We're rightly showing our appreciation during the pandemic for essential workers who are making a huge contribution while many of the rest of us work from home.
Whether it is doctors and nurses tending to patients affected by Covid-19 or the supermarket workers and lorry drivers who ensure the ready supply of fresh food, many are making a Herculean effort.
But eaten bread is soon forgotten. Don't believe me? Take the case of the Religious Sisters of Charity who were (briefly) in the news at the weekend after the Vatican granted them permission to gift lands worth some €200m to the people of Ireland for the new National Maternity Hospital.
Those of us who continue to think that abortion is wrong will naturally be uneasy that the sisters' gift will lead to a hospital where terminations will be carried out.
But the referendum is over and arguments about the right to life of the unborn aside, what is stunning about the reaction to the news is that there has hardly been an ounce of gratitude to the sisters.
Instead, reactions have ranged from 'it's about time' to 'out with the old, in with the new'.
It's not now popular to say so, but Ireland owes a huge debt of gratitude to the Religious Sisters of Charity and other congregations who have made huge sacrifices so that our people could prosper.
Whether in education or healthcare, religious sisters and brothers were building infrastructure at times when our colonial masters weren't inclined to, or the nascent State was unable to.
Coronavirus is a sober time to remember the cholera outbreak in Dublin in 1832. Catherine McAuley established what would later become known as the Sisters of Mercy but at the time were known simply as "the walking nuns".
They went around the streets working with the poor and the sick who had been abandoned by everyone else who was afraid of catching the disease.
At great personal risk, the sisters entered the hospitals to care for those who were sick and dying. They washed, cleaned, fed and offered emotional and spiritual support to the patients. The sisters were the only ones willing to put their necks on the line to open hospitals in Dublin and Cork during the epidemic.
We take the wonderful hospice movement for granted nowadays, but again it was religious sisters who had the vision and the courage to set up the first such institution for the care of the dying in Dublin in 1879.
The sisters looked after those who were dying of TB, typhoid and measles at a time when the capital's death rate was topped only by Calcutta.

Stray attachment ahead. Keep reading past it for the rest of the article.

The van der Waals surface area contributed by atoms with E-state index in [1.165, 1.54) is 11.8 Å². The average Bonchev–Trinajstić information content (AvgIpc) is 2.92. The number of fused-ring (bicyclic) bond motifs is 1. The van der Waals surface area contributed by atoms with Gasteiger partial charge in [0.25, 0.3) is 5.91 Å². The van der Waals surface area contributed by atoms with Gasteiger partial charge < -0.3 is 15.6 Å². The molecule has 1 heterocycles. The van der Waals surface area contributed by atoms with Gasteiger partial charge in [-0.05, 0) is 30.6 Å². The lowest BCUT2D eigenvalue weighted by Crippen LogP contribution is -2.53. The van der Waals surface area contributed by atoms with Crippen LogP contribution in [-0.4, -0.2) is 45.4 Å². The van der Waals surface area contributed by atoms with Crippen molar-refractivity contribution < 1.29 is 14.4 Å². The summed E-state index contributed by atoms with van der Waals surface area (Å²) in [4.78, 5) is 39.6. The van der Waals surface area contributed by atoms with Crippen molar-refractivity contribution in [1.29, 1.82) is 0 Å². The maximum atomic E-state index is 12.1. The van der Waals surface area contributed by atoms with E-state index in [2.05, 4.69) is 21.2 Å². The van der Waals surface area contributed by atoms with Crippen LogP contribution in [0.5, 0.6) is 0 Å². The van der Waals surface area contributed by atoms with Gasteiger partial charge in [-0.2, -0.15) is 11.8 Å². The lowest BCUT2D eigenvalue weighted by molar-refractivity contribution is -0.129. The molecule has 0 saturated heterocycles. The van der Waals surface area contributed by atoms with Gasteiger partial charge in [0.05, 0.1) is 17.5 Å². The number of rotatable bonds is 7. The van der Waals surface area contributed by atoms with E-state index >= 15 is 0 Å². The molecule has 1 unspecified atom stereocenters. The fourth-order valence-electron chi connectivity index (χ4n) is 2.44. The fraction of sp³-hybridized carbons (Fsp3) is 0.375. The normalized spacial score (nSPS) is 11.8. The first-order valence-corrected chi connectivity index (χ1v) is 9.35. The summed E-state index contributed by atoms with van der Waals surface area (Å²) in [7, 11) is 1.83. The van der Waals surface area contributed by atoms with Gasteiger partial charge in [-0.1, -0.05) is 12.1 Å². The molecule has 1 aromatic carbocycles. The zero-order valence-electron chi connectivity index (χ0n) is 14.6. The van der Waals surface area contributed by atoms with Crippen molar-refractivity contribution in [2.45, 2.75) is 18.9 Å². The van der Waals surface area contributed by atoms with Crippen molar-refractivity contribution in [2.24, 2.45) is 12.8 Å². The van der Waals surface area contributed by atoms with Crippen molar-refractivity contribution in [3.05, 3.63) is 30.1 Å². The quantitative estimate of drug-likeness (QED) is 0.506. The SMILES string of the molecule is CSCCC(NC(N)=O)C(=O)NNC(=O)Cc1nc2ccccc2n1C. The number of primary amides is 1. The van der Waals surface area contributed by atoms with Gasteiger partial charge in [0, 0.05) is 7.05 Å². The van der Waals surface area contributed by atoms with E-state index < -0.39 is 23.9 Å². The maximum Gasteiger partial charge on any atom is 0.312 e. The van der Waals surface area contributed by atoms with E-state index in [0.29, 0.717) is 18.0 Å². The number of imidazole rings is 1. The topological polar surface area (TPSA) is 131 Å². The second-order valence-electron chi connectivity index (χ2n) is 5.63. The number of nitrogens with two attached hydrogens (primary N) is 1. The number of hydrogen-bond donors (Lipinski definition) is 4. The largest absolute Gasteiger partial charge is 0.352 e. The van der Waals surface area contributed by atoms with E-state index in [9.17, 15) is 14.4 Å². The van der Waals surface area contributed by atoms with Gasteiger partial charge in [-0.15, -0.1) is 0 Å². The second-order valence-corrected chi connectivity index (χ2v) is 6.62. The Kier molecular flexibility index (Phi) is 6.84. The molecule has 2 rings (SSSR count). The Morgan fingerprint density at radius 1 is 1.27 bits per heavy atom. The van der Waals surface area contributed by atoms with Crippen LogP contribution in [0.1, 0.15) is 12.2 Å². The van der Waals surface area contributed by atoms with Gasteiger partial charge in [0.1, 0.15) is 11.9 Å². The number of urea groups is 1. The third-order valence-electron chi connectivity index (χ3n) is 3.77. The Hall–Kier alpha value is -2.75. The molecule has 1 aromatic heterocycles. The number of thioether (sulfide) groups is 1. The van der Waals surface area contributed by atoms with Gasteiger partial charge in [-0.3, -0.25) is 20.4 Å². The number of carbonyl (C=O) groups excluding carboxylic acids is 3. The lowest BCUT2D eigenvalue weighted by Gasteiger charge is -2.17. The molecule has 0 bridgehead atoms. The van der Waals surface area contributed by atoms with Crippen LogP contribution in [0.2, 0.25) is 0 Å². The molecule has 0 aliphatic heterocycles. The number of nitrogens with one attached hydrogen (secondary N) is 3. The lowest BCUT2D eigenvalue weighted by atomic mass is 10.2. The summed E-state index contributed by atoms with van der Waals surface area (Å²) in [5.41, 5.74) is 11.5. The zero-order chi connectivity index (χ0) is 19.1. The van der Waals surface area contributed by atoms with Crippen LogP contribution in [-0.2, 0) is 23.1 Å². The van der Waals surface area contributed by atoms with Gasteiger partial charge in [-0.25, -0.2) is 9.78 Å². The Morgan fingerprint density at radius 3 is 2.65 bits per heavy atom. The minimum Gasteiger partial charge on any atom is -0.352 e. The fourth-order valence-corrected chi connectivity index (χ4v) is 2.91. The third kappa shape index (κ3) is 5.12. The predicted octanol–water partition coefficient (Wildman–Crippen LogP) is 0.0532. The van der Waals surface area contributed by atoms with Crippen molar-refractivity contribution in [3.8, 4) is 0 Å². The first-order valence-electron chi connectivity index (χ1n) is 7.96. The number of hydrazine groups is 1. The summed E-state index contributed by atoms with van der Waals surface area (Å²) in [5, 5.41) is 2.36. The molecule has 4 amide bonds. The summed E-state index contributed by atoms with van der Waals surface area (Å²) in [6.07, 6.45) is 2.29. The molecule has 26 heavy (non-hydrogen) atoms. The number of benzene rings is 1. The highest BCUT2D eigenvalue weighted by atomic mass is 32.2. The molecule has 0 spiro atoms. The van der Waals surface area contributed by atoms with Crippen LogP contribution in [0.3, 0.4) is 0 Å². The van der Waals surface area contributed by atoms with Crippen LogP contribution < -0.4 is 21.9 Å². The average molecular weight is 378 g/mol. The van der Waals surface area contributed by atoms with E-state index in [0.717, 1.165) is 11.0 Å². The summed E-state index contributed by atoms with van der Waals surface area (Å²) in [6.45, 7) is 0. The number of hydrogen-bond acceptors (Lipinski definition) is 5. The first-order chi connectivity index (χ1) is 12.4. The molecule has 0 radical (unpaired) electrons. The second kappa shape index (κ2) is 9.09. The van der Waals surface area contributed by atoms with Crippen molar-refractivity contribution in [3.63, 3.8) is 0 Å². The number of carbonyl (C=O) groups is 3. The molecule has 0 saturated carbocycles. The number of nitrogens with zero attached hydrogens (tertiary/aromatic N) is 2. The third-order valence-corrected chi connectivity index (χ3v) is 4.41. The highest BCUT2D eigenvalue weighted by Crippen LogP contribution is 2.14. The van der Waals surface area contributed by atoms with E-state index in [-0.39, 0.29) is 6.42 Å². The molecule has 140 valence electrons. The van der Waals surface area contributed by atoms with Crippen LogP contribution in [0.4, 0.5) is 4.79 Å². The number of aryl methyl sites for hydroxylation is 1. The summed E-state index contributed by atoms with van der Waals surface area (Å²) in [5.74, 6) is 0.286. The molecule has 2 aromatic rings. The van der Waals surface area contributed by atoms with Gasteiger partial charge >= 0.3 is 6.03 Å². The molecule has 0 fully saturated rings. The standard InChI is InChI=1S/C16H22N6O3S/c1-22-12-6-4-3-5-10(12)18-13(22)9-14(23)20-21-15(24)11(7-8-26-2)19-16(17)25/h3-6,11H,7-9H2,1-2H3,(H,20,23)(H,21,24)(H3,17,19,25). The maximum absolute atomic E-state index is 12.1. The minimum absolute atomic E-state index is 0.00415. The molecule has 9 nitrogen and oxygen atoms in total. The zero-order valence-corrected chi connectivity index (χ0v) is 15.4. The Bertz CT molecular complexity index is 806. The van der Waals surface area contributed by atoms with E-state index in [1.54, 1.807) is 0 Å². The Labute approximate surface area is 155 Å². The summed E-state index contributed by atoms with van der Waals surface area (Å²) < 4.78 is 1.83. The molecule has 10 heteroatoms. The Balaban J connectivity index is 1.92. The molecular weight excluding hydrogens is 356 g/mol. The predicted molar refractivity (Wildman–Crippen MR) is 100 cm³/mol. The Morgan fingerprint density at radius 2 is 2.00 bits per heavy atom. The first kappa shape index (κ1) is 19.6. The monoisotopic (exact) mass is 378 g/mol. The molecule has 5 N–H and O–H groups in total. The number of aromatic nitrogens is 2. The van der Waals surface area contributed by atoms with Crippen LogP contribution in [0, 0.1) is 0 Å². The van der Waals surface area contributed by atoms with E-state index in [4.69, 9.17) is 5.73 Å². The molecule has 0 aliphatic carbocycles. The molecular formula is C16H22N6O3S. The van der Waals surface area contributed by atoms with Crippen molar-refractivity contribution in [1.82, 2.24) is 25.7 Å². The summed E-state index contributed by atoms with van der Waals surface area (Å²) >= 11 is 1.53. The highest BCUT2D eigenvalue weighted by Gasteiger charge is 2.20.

But the debt of gratitude is not just historic. There aren't as many sisters today, and the ones there are we probably don't recognise because many have set aside the distinctive religious garb. But they're still there and they're still working with the most vulnerable people in society.
It shouldn't escape our attention that when we think of those who speak up for the homeless, it's Brother Kevin, Father McVerry and Sister Stan who come to mind. They all work alongside marginalised communities.
Sisters and brothers have shown an amazing adaptability to meet new challenges when they arise.
Invariably, when I visit direct provision centres there are sisters from the local convent working with asylum seekers.
I know sisters in Dublin who make it their business to befriend sex workers in a non-judgemental way and assist those who are victims of human trafficking.
Religious brothers I know run a programme for children who have been excluded from education and for whom the system does not have a solution.
The brothers are able to work with these disadvantaged students and help them achieve exam success where the mainstream failed.
There are also the hundreds of retired missionary sisters, priests and brothers returned from overseas appointments and helping the new Irish to integrate.
Whether it is English lessons, tips on inculturation or just a shoulder to cry on in your native language, these elderly religious brothers and sisters are playing a heroic role in many lives.
People will rightly say, but what of Magdalene laundries? Or mother and baby homes? Or Artane? Or Letterfrack? The history of religious congregations in Ireland is a mixed bag. There are, sadly, the egregious criminals as well as the saints, and the corruption of the best is the worst of all.
No account of the role of the Church in Ireland is nor can be complete without the horrific chapters laid out in reports like that of the Ryan Commission. Even if that commission admitted last year that its final report dramatically overestimated the number of children in the home by a margin of four to one due to a counting error. What was not exaggerated was the many lives ruined.
The vast majority of priests and religious brothers and sisters who acted with heroism and absolute probity are as devastated as the rest of us at the abuse endured by so many.
No one should seek to minimise that abuse, but nor should we allow it to completely overshadow the fact that people like the Sisters of Charity gave health, education and welfare to many who would not have had it otherwise.
On the balance sheet of history, the role of religious congregations has negatives as well as positives. Their impact hasn't been all glorious, but it hasn't been all bad either.
As a society we should have the maturity to say that and the generosity of spirit to say a simple "thank you" every now and then to the few sisters and brothers who remain.